When are you expecting to die? My granny lived to 97, but my mother died at 68. I’m hoping granny’s genes prevail.
I heard an MP on the radio a few days ago saying that as most people die between 80 and 90 we shouldn’t be too shocked at the number of deaths from covid, it was sort of natural! It affects the older age group much worse than the young so we should live with that reality and not try to harm the education and job prospects of people with their lives in front of them – just in order to give a few more weeks of life to us oldies who’ve had our turn (and can’t even walk properly any more, he might have added).
Well I found that shocking.
I had plans to fade out slowly at a hundred and something with a gin and tonic in my hand gazing at an Aegean sunset. Or similar. A Thanet one would do if we’re not allowed into Europe ever again.
I might want to choose when to go. A friend in Amsterdam has just said goodbye to an old friend who has decided to go for assisted suicide to avoid the pain in front of her with terminal cancer.
One of the few risks we took this summer was to celebrate the continued health of our favourite relative. To have anything resembling an auntie at my age is tremendously lucky. She belongs to my partner really but I claimed her years ago.
We went out twice to celebrate her 90th birthday – to places with tarpaulin roofs and a howling gale rushing through so we thought the virus would blow away. The Posillipo garden was a bit like eating aboard an Elizabethan galleon on Broadstairs seafront with flapping canvass and a main mast wobbling convincingly!
But the birthday auntie seemed unflappable. She quite enjoyed the Blitz as a child in London’s East End, but all her life campaigned for peace (she was on the first Aldermaston march in 1958). She has calmly stood by me through my worst life crises – so a seafood pasta in a storm was fun!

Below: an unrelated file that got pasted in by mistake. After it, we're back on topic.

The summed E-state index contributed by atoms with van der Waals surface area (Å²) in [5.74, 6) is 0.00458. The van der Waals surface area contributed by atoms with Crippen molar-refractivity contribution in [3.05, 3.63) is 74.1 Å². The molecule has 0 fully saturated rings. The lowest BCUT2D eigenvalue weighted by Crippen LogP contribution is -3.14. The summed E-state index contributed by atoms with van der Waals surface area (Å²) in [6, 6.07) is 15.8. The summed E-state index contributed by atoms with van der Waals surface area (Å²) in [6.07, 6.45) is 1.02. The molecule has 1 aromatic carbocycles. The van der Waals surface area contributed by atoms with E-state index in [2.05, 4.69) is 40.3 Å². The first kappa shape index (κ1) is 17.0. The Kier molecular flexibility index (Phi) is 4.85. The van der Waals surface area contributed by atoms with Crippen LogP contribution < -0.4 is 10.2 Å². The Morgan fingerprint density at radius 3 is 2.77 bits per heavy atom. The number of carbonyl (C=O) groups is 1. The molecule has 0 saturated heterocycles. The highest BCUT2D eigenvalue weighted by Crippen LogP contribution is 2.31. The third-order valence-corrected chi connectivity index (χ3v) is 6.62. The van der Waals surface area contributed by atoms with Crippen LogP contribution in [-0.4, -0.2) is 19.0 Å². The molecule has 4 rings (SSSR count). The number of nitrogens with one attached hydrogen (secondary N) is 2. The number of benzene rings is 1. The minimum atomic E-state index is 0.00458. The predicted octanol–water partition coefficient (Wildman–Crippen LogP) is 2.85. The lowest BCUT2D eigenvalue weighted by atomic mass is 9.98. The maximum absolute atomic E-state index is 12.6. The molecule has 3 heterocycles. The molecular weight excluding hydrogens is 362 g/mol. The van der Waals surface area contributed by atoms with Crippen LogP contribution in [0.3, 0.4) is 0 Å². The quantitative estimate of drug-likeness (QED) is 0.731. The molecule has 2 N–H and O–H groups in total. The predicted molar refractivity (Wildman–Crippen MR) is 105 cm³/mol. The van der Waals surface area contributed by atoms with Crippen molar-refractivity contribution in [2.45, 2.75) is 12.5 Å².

How dare politicians think people like her are dispensable! She still gives good advice, helps to run a pensioners’ campaign group in London, and is a role model of political activism and optimism.
But even if you’re less active and might even be forgetting who you are in a care home, you’re human, your life matters. We are in a wealthy country. We can pay for healthcare, we can pay to keep people off work and out of the schools and universities to protect their grandparents. We can pay for everyone to have a vaccine and implement a proper test and trace system. Why don’t we do it?
At the end of WW2 the UK was poor from six years of having to invest in destruction but the 1945 government set up the basis of the welfare state, free education, free health care, decent pensions, state funded housing at reasonable rents etc etc.
Our PM has often compared this virus to a war. If it was we’d be in smithereens by now through Boris getting some missile tracking system wrong or putting Serco in charge of Trident.
As for our family, I’d like us all to be together at Christmas, or at least alive. It’s all looking a bit dodgy at the moment. We need a leader with a bit of life experience and common sense – and a heart!
Can’t we put Auntie in charge?
Christine Tongue is a Broadstairs resident and former Labour Party member. She now does not belong to a political party but does represent disability campaign group Access Thanet